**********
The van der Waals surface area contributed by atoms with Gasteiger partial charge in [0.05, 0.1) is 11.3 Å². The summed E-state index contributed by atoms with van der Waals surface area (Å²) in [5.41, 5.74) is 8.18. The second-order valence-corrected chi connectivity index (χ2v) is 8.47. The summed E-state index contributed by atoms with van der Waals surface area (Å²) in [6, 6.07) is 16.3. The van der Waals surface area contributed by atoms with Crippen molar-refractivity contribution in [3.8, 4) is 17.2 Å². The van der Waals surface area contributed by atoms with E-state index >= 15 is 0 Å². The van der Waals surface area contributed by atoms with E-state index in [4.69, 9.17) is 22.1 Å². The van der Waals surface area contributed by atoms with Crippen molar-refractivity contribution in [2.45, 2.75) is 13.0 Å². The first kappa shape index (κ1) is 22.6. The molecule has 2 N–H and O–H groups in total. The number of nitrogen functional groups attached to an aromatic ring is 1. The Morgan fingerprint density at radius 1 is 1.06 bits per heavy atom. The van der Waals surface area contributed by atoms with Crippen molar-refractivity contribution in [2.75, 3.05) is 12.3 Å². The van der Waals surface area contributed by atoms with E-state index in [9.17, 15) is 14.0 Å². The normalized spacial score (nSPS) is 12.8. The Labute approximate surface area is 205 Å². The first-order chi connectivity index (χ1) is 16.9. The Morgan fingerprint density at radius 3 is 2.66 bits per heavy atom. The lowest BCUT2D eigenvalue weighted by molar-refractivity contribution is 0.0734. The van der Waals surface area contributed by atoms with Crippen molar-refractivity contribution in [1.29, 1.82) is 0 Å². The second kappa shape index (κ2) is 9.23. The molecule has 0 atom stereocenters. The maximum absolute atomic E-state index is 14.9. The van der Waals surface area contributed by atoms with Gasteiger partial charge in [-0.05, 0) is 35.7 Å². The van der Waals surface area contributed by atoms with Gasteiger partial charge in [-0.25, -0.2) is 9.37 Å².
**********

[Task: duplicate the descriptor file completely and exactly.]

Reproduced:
The van der Waals surface area contributed by atoms with Gasteiger partial charge in [0.05, 0.1) is 11.3 Å². The summed E-state index contributed by atoms with van der Waals surface area (Å²) in [5.41, 5.74) is 8.18. The second-order valence-corrected chi connectivity index (χ2v) is 8.47. The summed E-state index contributed by atoms with van der Waals surface area (Å²) in [6, 6.07) is 16.3. The van der Waals surface area contributed by atoms with Crippen molar-refractivity contribution in [3.8, 4) is 17.2 Å². The van der Waals surface area contributed by atoms with E-state index >= 15 is 0 Å². The van der Waals surface area contributed by atoms with E-state index in [4.69, 9.17) is 22.1 Å². The van der Waals surface area contributed by atoms with Crippen molar-refractivity contribution in [2.45, 2.75) is 13.0 Å². The first kappa shape index (κ1) is 22.6. The molecule has 2 N–H and O–H groups in total. The number of nitrogen functional groups attached to an aromatic ring is 1. The Morgan fingerprint density at radius 1 is 1.06 bits per heavy atom. The van der Waals surface area contributed by atoms with Crippen molar-refractivity contribution in [2.75, 3.05) is 12.3 Å². The van der Waals surface area contributed by atoms with E-state index in [9.17, 15) is 14.0 Å². The normalized spacial score (nSPS) is 12.8. The Labute approximate surface area is 205 Å². The first-order chi connectivity index (χ1) is 16.9. The Morgan fingerprint density at radius 3 is 2.66 bits per heavy atom. The lowest BCUT2D eigenvalue weighted by molar-refractivity contribution is 0.0734. The van der Waals surface area contributed by atoms with Crippen molar-refractivity contribution in [1.29, 1.82) is 0 Å². The second kappa shape index (κ2) is 9.23. The molecule has 0 atom stereocenters. The maximum absolute atomic E-state index is 14.9. The van der Waals surface area contributed by atoms with Gasteiger partial charge in [-0.05, 0) is 35.7 Å². The van der Waals surface area contributed by atoms with Gasteiger partial charge in [-0.25, -0.2) is 9.37 Å².